Unfortunately, scientists have not yet found a way to repair those resulting mutated genes. "We can't fix mutations in people," said Dan Dixon, Ph.D., co-leader of the Cancer Prevention and Survivorship program, who is collaborating with Saeed on the trial. "So the idea with this study is, what can we control? Well, we can control inflammation."

Inflammation - the immune system's response to an irritant or injury - helps accelerate cancer cells growing out of control. Inflammation also has been shown to increase the number of mutations. Colon cancer is associated with high levels of a lipid (fatty acid) called Prostaglandin E2, which helps activate the body's inflammatory response. More PGE2 generally means more inflammation. And more inflammation for Lynch patients means a greater chance they won't escape colon cancer.

Aspirin, an anti-inflammatory agent, was found to be effective in preventing colorectal cancer in Lynch patients, but aspirin is effective only at high doses, which can cause gastrointestinal bleeding and stomach ulcers. "We have clinical evidence that aspirin works in this population, but given its associated side effects, aspirin lacks the universal feasibility," said Saeed. "So we're trying to find an alternative agent that has anti-inflammatory effects but without these side effects."

A safe study

The beauty of omega-3 fatty acids in fish oil is that they are expected to curb the production of PGE2 and reduce inflammation without the possibility of harming the patient's gastrointestinal system. That safety is key. "For a patient with Lynch syndrome, we educate them on more frequent colonoscopies, oftentimes every one to three years, and the importance of removing polyps, but high-risk patients often want to be more proactive than just cancer screening," said Jennifer Klemp, Ph.D., a cancer risk counselor and co-leader of the Cancer Prevention and Survivorship program. "But at the same time, we could try a preventive agent that's a natural product, and many high-risk patients find that an attractive option."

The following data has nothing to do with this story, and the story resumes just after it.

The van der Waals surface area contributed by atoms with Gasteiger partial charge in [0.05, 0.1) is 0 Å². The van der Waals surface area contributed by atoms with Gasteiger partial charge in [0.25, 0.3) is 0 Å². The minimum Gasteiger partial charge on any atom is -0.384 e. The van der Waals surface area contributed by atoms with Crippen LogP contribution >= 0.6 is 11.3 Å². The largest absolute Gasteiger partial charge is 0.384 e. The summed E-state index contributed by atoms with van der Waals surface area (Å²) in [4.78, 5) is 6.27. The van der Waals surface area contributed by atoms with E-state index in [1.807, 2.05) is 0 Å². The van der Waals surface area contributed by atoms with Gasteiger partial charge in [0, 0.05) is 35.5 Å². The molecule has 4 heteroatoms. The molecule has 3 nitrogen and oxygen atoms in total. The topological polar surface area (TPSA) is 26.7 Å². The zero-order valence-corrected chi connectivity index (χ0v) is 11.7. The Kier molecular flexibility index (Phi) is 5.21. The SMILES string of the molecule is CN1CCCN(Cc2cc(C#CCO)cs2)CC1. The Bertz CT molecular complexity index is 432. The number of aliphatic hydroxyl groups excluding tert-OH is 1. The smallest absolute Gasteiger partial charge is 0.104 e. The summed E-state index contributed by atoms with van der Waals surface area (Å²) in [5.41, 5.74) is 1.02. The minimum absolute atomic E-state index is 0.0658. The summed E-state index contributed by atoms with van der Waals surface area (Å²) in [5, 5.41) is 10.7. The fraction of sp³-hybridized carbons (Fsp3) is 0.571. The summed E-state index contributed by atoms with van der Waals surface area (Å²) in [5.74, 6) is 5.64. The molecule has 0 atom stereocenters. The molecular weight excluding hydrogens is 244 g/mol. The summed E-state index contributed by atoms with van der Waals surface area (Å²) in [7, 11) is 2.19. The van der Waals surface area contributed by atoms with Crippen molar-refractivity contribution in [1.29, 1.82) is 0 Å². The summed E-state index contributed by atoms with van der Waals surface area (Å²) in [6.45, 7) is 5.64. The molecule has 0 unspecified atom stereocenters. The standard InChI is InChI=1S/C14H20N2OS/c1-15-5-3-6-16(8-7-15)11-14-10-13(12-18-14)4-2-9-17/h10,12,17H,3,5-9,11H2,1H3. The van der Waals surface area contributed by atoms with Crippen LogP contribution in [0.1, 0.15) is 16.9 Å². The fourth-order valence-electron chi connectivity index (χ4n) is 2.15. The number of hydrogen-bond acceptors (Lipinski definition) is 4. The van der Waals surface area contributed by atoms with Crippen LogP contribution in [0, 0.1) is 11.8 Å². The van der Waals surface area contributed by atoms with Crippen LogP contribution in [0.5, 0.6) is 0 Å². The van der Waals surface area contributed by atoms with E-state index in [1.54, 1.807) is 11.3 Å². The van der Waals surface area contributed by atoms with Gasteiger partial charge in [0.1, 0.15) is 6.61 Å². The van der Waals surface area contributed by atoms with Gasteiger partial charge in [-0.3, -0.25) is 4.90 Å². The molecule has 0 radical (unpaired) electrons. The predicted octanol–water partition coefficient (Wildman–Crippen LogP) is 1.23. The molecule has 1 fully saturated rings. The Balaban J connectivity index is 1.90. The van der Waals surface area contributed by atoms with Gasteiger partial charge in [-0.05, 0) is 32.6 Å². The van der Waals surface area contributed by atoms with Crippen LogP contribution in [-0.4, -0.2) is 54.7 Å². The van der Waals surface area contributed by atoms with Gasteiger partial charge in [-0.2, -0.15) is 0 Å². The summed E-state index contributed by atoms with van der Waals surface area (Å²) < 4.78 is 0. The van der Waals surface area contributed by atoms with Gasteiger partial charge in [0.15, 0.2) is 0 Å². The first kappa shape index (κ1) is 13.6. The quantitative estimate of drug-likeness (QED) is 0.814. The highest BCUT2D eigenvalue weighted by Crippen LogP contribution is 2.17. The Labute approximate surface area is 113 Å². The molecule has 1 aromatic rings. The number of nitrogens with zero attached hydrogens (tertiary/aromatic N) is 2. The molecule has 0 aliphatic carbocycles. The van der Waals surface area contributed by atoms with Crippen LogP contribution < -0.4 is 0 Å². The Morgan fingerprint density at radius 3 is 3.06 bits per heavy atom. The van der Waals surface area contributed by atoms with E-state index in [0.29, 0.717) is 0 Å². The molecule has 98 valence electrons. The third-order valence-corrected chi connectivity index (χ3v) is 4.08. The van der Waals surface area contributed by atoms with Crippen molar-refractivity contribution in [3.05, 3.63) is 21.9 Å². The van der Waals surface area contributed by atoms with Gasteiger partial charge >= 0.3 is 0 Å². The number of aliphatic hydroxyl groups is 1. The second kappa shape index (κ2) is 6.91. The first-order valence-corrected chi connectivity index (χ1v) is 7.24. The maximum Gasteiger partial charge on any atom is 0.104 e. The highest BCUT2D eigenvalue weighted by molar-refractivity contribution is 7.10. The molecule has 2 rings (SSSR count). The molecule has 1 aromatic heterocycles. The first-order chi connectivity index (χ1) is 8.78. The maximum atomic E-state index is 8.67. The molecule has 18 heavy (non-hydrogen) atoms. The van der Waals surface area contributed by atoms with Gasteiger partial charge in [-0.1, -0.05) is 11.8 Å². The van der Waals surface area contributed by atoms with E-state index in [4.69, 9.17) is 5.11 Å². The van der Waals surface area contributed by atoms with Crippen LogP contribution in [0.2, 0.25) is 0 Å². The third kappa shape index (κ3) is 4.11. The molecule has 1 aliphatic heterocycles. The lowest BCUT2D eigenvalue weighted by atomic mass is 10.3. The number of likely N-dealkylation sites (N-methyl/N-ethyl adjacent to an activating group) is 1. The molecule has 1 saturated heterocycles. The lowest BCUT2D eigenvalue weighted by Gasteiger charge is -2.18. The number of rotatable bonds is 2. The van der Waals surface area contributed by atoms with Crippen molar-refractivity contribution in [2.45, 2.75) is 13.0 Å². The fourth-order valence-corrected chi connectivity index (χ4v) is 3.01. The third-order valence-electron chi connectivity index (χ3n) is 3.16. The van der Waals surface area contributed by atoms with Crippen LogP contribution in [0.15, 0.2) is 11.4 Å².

Part of Klemp's role in the study is helping identify potential participants with Lynch syndrome to participate in the trial. For 12 months, these study participants will take a daily moderate dose of a prescription fish oil supplement. It can take many years, much longer than the time period of the study, for actual colon cancer to develop, but the researchers will know if the fish oil was effective by monitoring changes in the patients' biomarkers at the beginning and end of the study.

Blood, urine and stool samples will be taken, and colonoscopies will be performed, before and after the 12-month period. The researchers will examine and compare the results to look for reductions in the patients' biological markers of inflammation, cell growth and death, and possible tumor development.

If the researchers are right, and the omega-3 fatty acids appear to have a chemopreventive effect, then the next step would be a more comprehensive study over a longer period of time.

"The future longer and larger study could possibly test the same omega 3 fatty acids product in different doses and in combination with other anti-inflammatory drugs like aspirin in lower doses," said Saeed. 

"Maybe we find that we can reduce someone's chance of getting colorectal cancer from 80 to 20 percent," said Dixon. "Or maybe we could lower the dose of aspirin, so that the person takes both fish oil and baby aspirin."

If they are successful, then people with Lynch would finally have some safe way, other than screening, to protect themselves from cancer. "Personally, I believe the essence of practicing oncology is to prevent cancer before it becomes clinically visible," said Saeed. "This clinical trial is a low-risk sincere effort to capitalize on prior research developments and to support our mission toward preventing colon cancer in the Lynch population."

Last modified: Mar 29, 2019